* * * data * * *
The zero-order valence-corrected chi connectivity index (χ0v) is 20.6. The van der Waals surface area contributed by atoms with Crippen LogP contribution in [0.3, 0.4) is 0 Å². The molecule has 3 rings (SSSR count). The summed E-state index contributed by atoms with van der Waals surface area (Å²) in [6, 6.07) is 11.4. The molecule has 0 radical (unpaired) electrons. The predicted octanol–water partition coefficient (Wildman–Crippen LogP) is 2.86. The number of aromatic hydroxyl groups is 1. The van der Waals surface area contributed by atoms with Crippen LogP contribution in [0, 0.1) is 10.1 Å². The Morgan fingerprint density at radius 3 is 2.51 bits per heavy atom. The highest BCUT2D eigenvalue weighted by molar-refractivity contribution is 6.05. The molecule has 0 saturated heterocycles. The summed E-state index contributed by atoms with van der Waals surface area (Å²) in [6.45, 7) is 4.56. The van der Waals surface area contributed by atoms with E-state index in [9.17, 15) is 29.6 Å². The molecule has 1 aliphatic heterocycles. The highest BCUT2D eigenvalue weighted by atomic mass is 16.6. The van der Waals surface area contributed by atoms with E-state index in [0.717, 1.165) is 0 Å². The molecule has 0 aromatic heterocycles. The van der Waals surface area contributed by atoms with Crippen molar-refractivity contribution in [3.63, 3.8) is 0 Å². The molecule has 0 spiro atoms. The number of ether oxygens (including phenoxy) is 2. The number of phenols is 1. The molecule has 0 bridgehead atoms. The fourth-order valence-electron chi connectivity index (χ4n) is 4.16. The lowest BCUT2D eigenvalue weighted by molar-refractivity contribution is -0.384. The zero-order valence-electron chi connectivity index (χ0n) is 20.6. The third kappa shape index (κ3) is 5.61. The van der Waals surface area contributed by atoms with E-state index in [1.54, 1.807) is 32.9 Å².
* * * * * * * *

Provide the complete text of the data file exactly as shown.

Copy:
The zero-order valence-corrected chi connectivity index (χ0v) is 20.6. The van der Waals surface area contributed by atoms with Crippen LogP contribution in [0.3, 0.4) is 0 Å². The molecule has 3 rings (SSSR count). The summed E-state index contributed by atoms with van der Waals surface area (Å²) in [6, 6.07) is 11.4. The molecule has 0 radical (unpaired) electrons. The predicted octanol–water partition coefficient (Wildman–Crippen LogP) is 2.86. The number of aromatic hydroxyl groups is 1. The van der Waals surface area contributed by atoms with Crippen LogP contribution in [0, 0.1) is 10.1 Å². The Morgan fingerprint density at radius 3 is 2.51 bits per heavy atom. The highest BCUT2D eigenvalue weighted by molar-refractivity contribution is 6.05. The molecule has 0 saturated heterocycles. The summed E-state index contributed by atoms with van der Waals surface area (Å²) in [6.45, 7) is 4.56. The van der Waals surface area contributed by atoms with E-state index in [9.17, 15) is 29.6 Å². The molecule has 1 aliphatic heterocycles. The highest BCUT2D eigenvalue weighted by atomic mass is 16.6. The van der Waals surface area contributed by atoms with E-state index in [0.717, 1.165) is 0 Å². The molecule has 0 aromatic heterocycles. The van der Waals surface area contributed by atoms with Crippen molar-refractivity contribution in [3.63, 3.8) is 0 Å². The molecule has 0 spiro atoms. The number of ether oxygens (including phenoxy) is 2. The number of phenols is 1. The molecule has 0 bridgehead atoms. The fourth-order valence-electron chi connectivity index (χ4n) is 4.16. The lowest BCUT2D eigenvalue weighted by molar-refractivity contribution is -0.384. The zero-order valence-electron chi connectivity index (χ0n) is 20.6. The third kappa shape index (κ3) is 5.61. The van der Waals surface area contributed by atoms with E-state index in [1.54, 1.807) is 32.9 Å².